Bai Jiu is the drink of choice for many Chinese. Usually, consumed with dinner to a round of “GanBei!” So what better way to celebrate St Patrick’s day than by getting to know a little more about the history of this treasured Chinese beverage.
Arriving at the museum we were instantly impressed by the seemingly ancient doors which opened up onto a large dark space. It was here we met our tour guide, Tony, who would impart all his knowledge onto us. The history, culture and production process were all meticulously explained to us making for a fantastic tour.
Inside the first room was a model village representing the area of the city where the factory/museum is located. From looking at the model village, you could gain a greater understanding of how life would’ve been in Chengdu over 500 years ago by seeing the factory standing in its historic surroundings, unlike the metropolis which surrounds it today.
After a brief introduction to the history and Shui Jing Fang in Chengdu, we were taken into a next building. Through the doors, we could smell the pungent aroma of fermenting grains. It was in this next building where we saw the fermentation pits, each pit 3m long by 2m wide and 2m deep. This fermentation process lasts for 3 months with the temperature monitored to ensure the process has been completed before the grains are unearthed.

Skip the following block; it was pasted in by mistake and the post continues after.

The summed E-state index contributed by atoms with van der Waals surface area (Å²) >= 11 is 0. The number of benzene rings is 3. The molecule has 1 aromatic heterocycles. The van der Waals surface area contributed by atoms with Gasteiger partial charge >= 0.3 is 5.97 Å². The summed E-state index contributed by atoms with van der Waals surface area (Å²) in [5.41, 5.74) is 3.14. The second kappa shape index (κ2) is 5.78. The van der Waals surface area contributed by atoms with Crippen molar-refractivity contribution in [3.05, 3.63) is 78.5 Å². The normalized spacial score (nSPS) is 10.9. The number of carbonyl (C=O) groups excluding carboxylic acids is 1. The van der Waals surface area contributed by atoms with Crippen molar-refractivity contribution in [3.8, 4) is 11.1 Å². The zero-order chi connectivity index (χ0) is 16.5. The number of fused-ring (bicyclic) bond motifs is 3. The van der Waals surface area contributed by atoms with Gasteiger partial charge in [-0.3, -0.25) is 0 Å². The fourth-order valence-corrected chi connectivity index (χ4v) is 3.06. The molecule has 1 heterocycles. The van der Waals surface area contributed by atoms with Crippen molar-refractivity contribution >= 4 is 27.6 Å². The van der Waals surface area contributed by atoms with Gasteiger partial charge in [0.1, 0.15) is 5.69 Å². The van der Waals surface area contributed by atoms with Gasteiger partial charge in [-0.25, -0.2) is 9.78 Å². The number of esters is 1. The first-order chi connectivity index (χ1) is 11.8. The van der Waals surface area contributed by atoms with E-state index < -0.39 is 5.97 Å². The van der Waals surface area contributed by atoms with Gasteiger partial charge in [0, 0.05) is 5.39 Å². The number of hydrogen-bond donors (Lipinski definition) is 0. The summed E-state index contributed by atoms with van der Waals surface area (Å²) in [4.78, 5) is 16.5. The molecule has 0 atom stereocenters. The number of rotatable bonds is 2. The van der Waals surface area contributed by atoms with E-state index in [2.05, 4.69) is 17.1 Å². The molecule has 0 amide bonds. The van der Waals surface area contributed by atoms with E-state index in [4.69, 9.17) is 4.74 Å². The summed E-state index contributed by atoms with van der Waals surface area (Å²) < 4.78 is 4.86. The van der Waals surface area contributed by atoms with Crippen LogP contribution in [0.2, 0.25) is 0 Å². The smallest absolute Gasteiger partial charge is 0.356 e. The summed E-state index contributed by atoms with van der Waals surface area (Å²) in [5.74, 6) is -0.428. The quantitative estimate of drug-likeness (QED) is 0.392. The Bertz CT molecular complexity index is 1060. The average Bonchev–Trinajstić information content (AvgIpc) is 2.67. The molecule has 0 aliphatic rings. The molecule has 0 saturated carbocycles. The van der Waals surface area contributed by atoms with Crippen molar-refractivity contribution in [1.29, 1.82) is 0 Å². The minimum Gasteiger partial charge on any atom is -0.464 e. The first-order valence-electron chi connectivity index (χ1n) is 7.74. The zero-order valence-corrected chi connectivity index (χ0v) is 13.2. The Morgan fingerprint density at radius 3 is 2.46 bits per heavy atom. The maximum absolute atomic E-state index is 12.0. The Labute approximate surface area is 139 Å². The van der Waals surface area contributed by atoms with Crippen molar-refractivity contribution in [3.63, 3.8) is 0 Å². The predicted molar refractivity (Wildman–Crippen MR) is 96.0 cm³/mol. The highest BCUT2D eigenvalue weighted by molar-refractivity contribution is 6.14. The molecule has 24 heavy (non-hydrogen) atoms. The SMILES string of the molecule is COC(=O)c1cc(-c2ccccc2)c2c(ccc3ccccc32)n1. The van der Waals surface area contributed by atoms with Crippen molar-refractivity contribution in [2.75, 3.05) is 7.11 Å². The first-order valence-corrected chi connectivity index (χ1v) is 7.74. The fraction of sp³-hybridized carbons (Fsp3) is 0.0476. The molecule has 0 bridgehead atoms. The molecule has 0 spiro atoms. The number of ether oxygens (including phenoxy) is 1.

The tour continued as we were then shown the process of condensing the vapour from the grains. This technique has been unchanged for hundreds of years, similar to the whole process used at Shui Jing Fang. The different stages of the condensing period result in different alcohol concentration and therefore flavours.
It is the job of the master blender to make sure all the bottles of Shui Jing Fang taste the same. This highly coveted job is passed from generation to generation and a list of all the master blenders can be found in the museum. Shui Jing Fang is currently in their eighth generation of blenders, now training their ninth.
It was at this point we were then taken to the tasting room. Greeted by a lady in a medical lab coat and 2 little tasting glasses. We were told one had been aged and another hadn’t. Both glasses were over 70% alcohol purity and it was immediately clear that the aged baijiu had a more fragrant flowery flavour whilst the unaged baijiu was nothing but a deep burn.
All in all, we had a fantastic day out. Learning the process of how to make Baijiu as well as learning some history and culture.
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